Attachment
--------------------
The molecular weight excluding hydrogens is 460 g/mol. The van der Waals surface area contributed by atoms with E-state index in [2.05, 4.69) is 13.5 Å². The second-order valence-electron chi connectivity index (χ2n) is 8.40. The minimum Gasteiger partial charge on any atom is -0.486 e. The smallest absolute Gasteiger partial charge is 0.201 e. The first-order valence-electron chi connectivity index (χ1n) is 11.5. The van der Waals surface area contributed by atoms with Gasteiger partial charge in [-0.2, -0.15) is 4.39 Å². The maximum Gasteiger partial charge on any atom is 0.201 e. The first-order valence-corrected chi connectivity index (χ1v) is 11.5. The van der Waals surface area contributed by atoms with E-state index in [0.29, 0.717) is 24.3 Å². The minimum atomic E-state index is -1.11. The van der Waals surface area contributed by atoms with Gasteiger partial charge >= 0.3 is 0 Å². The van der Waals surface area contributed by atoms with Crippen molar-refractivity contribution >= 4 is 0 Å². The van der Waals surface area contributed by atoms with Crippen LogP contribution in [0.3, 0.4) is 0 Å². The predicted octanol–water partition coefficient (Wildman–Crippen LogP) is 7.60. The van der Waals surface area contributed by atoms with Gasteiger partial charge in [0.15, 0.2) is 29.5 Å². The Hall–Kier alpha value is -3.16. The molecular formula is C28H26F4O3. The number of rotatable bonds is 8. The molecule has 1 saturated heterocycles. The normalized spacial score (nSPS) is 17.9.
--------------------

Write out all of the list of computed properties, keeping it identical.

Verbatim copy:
The molecular weight excluding hydrogens is 460 g/mol. The van der Waals surface area contributed by atoms with E-state index in [2.05, 4.69) is 13.5 Å². The second-order valence-electron chi connectivity index (χ2n) is 8.40. The minimum Gasteiger partial charge on any atom is -0.486 e. The smallest absolute Gasteiger partial charge is 0.201 e. The first-order valence-electron chi connectivity index (χ1n) is 11.5. The van der Waals surface area contributed by atoms with Gasteiger partial charge in [-0.2, -0.15) is 4.39 Å². The maximum Gasteiger partial charge on any atom is 0.201 e. The first-order valence-corrected chi connectivity index (χ1v) is 11.5. The van der Waals surface area contributed by atoms with E-state index in [0.29, 0.717) is 24.3 Å². The minimum atomic E-state index is -1.11. The van der Waals surface area contributed by atoms with Gasteiger partial charge >= 0.3 is 0 Å². The van der Waals surface area contributed by atoms with Crippen molar-refractivity contribution >= 4 is 0 Å². The van der Waals surface area contributed by atoms with Crippen LogP contribution in [0.3, 0.4) is 0 Å². The predicted octanol–water partition coefficient (Wildman–Crippen LogP) is 7.60. The van der Waals surface area contributed by atoms with Gasteiger partial charge in [0.15, 0.2) is 29.5 Å². The Hall–Kier alpha value is -3.16. The molecular formula is C28H26F4O3. The number of rotatable bonds is 8. The molecule has 1 saturated heterocycles. The normalized spacial score (nSPS) is 17.9.